Galería Cubana offers New England’s most comprehensive collection of contemporary Cuban art with rarely seen works by both internationally renowned and emerging artists currently living in Cuba. We showcase paintings, prints and drawings that encapsulate the cultural depth, aesthetic diversity and political edge unique to Cuban art.
Galería Cubana was first established in Provincetown, MA in 2007. Our mission is to introduce artwork rarely seen in the United States, support artists on the island, and thereby strengthen cultural ties between the two countries.
Galería Cubana Owner & Director, Michelle Wojcik has been studying Cuban culture, politics and economics since 1999. Born in Massachusetts and raised in New Hampshire, Ms. Wojcik has lived in several cities throughout the U.S. and beyond including, New York, Washington DC, and San Diego.
Ms. Wojcik earned a Masters Degree in Applied Anthropology at American University in Washington, DC and an Masters of Philosophy in Anthropology at the New School for Social Research in New York, NY. While earning her degrees, she studied abroad in London, England, Havana, Cuba & Krakow, Poland.
It was her longstanding interest and study in human rights, international development, and social entrepreneurialism that led her to open the gallery. While living in Havana during the Summer of 2002, her intent was to begin a dissertation on Cuba’s tourist economy. She found herself gravitating to the artists’ studios, deeply impressed by the depth of artistic production and creative use of materials. She developed a further curiosity for this sector of the Cuban economy that was permitted as private enterprise. (Between the years of 1994 -2010, art was one of five professions in Cuba permitted as private enterprise).
During this period between 2001-2004, Ms. Wojcik was actively involved with Cuba policy work through her position with the World Policy Institute’s Cuba Project (2001-2004) in New York, NY. Eventually serving as the Assistant Director of the Cuba Project, she researched the political and economic effects of the U.S. embargo on Cuba and collaborated with other leaders in the field to facilitate dialogue in Congress and the private sector. Among the more notable accomplishments in this role, was a medical delegation to Cuba in 2001 that Ms. Wojcik organized with two former surgeon generals to examine Cuban healthcare. In 2004, Wojcik was also a key coordinator of the National Summit on Cuba hosting former President of the Soviet Union Mikhail Gorbachev.
After studying and working New York City for several years, Wojcik felt a calling for a more creative life. She returned to Massachusetts to work briefly for Frontline, the PBS documentary series.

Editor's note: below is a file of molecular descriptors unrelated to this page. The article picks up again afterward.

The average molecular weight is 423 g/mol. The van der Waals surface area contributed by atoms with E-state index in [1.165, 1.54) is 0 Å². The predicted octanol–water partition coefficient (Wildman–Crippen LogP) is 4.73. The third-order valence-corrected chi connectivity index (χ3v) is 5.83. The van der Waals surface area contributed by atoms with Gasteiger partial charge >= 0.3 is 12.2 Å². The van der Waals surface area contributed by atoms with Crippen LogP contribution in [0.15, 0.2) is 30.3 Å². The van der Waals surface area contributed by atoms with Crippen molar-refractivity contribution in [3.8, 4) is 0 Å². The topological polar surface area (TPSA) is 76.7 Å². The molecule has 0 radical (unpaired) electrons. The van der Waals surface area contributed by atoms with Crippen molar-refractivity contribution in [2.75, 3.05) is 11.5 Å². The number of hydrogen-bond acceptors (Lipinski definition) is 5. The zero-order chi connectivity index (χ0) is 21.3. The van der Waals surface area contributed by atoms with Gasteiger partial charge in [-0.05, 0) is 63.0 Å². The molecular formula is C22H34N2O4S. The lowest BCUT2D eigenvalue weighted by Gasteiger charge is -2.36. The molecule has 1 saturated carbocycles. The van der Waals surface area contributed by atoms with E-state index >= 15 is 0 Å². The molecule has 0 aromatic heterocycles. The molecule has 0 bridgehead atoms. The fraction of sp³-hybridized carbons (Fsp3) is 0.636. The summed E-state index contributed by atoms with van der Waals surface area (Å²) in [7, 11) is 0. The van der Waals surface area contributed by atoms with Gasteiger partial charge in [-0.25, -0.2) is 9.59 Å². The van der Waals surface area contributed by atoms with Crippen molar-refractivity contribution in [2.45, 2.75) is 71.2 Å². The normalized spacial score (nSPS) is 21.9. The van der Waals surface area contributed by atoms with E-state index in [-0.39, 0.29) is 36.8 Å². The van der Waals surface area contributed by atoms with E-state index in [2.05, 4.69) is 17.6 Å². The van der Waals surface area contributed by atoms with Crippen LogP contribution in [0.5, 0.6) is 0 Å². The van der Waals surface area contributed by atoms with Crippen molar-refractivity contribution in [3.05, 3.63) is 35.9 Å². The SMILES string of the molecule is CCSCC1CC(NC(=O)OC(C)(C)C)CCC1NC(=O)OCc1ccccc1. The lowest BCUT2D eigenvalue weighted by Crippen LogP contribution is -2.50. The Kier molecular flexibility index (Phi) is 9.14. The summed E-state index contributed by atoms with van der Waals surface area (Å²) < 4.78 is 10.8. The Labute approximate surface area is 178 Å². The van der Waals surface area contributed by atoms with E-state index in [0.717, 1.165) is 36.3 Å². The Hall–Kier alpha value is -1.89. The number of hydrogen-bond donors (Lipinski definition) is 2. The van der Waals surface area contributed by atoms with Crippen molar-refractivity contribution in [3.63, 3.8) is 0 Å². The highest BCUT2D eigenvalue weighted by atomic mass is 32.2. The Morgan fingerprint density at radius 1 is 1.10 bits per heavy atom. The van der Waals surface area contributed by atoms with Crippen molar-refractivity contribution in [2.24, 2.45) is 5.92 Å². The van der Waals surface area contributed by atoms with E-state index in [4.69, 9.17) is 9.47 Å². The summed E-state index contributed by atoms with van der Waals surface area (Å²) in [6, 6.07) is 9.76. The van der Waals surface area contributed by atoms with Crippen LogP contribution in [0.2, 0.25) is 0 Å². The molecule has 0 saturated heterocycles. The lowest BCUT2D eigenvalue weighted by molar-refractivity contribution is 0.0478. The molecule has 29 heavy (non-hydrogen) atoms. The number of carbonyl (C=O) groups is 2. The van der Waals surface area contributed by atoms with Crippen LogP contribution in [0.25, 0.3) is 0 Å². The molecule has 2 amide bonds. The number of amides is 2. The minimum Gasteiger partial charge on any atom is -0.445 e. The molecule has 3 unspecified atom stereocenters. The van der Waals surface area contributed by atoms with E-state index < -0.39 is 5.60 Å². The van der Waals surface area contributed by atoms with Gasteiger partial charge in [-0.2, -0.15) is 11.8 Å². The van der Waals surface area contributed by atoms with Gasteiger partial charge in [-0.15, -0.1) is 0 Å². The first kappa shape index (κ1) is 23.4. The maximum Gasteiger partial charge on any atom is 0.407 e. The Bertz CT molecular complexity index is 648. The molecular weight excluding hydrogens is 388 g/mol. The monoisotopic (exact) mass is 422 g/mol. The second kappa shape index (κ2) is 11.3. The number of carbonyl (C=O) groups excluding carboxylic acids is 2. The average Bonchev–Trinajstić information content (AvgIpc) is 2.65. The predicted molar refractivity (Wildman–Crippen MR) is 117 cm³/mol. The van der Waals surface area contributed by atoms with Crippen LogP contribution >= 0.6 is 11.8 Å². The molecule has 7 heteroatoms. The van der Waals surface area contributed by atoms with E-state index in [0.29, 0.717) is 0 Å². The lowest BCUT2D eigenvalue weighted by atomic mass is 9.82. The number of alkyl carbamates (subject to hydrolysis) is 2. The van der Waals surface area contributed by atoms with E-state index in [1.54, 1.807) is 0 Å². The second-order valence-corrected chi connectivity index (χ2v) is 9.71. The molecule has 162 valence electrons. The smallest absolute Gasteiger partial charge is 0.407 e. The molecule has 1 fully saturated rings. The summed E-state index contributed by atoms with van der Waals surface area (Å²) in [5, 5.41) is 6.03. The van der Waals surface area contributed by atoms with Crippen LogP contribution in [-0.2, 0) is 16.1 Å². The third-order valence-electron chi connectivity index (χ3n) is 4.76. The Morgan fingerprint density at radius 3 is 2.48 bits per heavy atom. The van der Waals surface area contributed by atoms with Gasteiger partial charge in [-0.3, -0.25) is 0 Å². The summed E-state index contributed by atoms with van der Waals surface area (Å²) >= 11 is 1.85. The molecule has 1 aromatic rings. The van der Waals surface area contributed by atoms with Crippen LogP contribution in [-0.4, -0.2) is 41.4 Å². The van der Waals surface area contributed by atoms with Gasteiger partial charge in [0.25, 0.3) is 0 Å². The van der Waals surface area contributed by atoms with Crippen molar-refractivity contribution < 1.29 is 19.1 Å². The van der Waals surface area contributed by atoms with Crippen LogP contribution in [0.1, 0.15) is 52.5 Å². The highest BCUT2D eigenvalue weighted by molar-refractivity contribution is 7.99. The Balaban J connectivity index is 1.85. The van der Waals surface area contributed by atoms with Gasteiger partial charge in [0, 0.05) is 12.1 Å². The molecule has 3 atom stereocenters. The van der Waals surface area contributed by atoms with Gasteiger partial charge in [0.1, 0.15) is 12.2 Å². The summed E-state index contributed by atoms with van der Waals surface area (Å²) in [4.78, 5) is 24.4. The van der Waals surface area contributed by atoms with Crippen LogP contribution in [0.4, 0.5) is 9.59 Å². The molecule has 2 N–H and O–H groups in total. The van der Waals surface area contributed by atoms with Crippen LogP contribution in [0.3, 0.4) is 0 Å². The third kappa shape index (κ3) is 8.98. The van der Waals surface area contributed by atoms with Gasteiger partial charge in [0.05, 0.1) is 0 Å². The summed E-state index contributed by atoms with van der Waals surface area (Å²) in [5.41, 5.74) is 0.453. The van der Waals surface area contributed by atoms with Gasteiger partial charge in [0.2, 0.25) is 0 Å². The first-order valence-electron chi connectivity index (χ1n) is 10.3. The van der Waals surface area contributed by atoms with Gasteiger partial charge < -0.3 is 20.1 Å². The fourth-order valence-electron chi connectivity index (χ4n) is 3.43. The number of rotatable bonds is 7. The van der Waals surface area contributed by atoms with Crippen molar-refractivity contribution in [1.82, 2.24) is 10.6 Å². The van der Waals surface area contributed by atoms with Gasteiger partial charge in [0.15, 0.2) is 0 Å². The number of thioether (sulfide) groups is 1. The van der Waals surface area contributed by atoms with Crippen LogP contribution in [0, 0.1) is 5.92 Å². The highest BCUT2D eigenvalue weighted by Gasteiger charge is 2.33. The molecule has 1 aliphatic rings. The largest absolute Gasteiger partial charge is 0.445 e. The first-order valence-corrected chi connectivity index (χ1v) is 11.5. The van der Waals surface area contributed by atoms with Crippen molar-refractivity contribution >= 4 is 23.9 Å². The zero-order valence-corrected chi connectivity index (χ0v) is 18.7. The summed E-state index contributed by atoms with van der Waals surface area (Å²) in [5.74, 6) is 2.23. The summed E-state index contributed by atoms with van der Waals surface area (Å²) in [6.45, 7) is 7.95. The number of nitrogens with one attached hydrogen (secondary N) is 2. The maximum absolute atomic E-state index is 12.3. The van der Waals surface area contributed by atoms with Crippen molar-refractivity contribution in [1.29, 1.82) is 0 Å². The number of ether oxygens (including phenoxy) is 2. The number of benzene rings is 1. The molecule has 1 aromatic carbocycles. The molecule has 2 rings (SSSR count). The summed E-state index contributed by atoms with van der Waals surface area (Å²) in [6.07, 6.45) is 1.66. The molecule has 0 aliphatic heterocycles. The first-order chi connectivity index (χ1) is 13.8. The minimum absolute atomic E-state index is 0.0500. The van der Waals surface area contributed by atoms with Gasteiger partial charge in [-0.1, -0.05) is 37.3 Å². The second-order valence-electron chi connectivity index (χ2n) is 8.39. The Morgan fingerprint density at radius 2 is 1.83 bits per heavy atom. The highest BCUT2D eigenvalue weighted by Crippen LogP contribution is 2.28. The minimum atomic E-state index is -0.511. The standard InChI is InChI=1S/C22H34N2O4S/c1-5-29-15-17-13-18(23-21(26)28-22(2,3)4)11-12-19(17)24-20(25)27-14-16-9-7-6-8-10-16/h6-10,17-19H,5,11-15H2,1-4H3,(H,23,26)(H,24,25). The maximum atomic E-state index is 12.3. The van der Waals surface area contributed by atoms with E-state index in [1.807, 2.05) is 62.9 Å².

Yet, Cuba remained on her mind, as did the drive to be an entrepreneur. With art as one of the few private sectors of the Cuban economy, Ms. Wojcik wanted to support artists whose work would otherwise not be seen in the United States and present such work to an American population with limited exposure to Cuba's rich culture.
In 2007, she opened Galeria Cubana in Provincetown, MA and quickly discovered the appreciation of Cuban art in the NorthEast. By 2009, she opened a second location in Boston, MA that remained opened until the end of 2017. Ms. Wojcik has hosted scores of Cuban artists for exhibitions in both galleries since the U.S. government began granting visas to Cuban artists in April 2010.
In addition to organizing exhibitions and artist visits, she has been leading groups of collectors on Arts & Cultural Excursions to Cuba annually since 2012. Ms. Wojcik connects travelers to Galeria Cubana artists in their studios to see how they live and work in a changing Cuban economy. For more information on Cuba Travel with Galeria Cubana, click here.
In 2013, Ms. Wojcik co-produced the feature length documentary film Alumbrones directed by South African filmmaker Bruce Donnelly. Donnelly asked Ms. Wojcik if he could document the story of her artists in 2011 after visiting her Boston gallery. The Gallery Owner brought Donnelly to Cuba in 2012 on his first journey to the island. There Ms. Wojcik introduced him to the artists she had built close relationships with throughout the years of exhibiting their works in her two galleries. Donnelly was immediately enchanted with their spirit and talents and subsequently and was inspired to make a film! Click here to watch Alumbrones.
Throughout these years, Ms. Wojcik has lectured on the history of Cuban art and the contemporary Cuban art market at several universities including Massachusetts Institute of Technology, Boston College, Boston University, along with the Museum of Fine Arts, Boston.
Ms. Wojcik travels to Cuba regularly in search of new works and undiscovered talent. She continues to focus on Cuba, but intends to incorporate more travel and adventure in her life.
The legal basis for the importation of Cuban art is premised on the “Berman Amendment” enacted in 1988 that amended the Trading With the Enemy Act (TWEA) to exclude “informational materials” from the scope of TWEA sanctions. In 1989, in Cernuda v. Heavy, a federal court in Miami held that paintings of Cuban origin were “informational materials” and were therefore exempt from the scope of sanctions on Cuba.
The reproductions of works of art herein displayed are not to be duplicated for personal use, for distribution, nor for sale. Violators will be prosecuted.